By Lisa Baertlein
Oct 30 (Reuters) - Starbucks Corp conservativelyforecast 2014 profit below Wall Street's view, despite fourthquarter profits that jumped 34 percent on strong traffic gainsand an increase in spending by its customers.
Shares in the world's biggest coffee chain, one of the economy-defying growth companies such as burrito chain ChipotleMexican Grill and upscale grocer Whole Foods Market Inc, fell 2.5 percent after hours to $78.80.
Expectations run exceedingly high for high-flying companieslike Starbucks, and any perceived stumble is often punished inthe form of a share selloff.
Starbucks on Wednesday repeated its forecast for fiscal 2014earnings in the range of $2.55 to $2.65 per share. Analysts'average estimate had called for a full-year profit of $2.67 pershare, according to Thomson Reuters I/B/E/S.
"We are more optimistic about our future than ever beforeand at the same time we are realistic and practical in ourexpectations and I would encourage you to be as well," ChiefFinancial Officer Troy Alstead told analysts on a conferencecall.
Given the company's "stunning" growth in recent quarters andthe inherent challenge associated with topping that performance,"it would be unreasonable to plan for or to set expectations anyhigher," Alstead said.
On Wednesday, the Seattle-based company reported that profitincreased to $481.1 million, or 63 cents per share, for thefiscal fourth quarter ended Sept. 29, from $359 million, or 46cents per share, a year earlier.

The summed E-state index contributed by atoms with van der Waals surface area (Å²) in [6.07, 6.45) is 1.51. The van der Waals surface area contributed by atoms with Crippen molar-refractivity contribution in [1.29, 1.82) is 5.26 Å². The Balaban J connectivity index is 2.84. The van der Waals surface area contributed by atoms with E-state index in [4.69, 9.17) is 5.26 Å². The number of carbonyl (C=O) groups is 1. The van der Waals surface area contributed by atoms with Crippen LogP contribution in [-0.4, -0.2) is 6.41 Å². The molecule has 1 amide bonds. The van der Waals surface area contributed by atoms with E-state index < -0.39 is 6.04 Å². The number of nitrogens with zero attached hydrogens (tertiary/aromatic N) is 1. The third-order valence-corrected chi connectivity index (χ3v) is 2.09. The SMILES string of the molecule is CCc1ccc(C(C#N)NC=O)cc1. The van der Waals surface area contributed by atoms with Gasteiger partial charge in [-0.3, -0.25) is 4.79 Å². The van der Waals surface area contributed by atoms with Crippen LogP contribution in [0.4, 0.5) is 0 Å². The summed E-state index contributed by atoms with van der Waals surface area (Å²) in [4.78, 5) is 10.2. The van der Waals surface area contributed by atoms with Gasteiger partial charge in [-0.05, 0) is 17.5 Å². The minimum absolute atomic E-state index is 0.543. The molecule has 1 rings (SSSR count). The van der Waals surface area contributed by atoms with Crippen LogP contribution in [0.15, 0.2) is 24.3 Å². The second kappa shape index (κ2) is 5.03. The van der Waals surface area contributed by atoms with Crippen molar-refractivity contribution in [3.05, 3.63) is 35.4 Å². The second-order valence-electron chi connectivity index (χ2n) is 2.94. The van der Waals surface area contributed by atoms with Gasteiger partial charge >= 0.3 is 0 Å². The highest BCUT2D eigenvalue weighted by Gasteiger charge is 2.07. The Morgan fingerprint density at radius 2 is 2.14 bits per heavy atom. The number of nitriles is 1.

Starbucks' consolidated operating margin expanded 220 basispoints to 17.6 percent during the fourth quarter, with increasesfrom every operating unit.
Global sales at Starbucks cafes open at least 13 months wereup 7 percent during the latest quarter, driven by a 5 percentincrease in traffic.
That figure included a stronger-than-expected 8 percent risefor the U.S.-dominated Americas region that contributes nearlythree-fourth of Starbucks revenue. Seasonal pumpkin spicedrinks, new pastries from La Boulange and cold-pressed drinksfrom Evolution Fresh contributed to the rise in U.S. sales,executives said.
Chief Executive Howard Schultz scolded analysts for pressingthe company to set ever-loftier targets for same-store salesgrowth.
"It's not going to happen," he said. "The guidance we'regiving is the most responsible guidance we could possiblyprovide you, especially when you consider the maturation of ourstore base and the number of stores."
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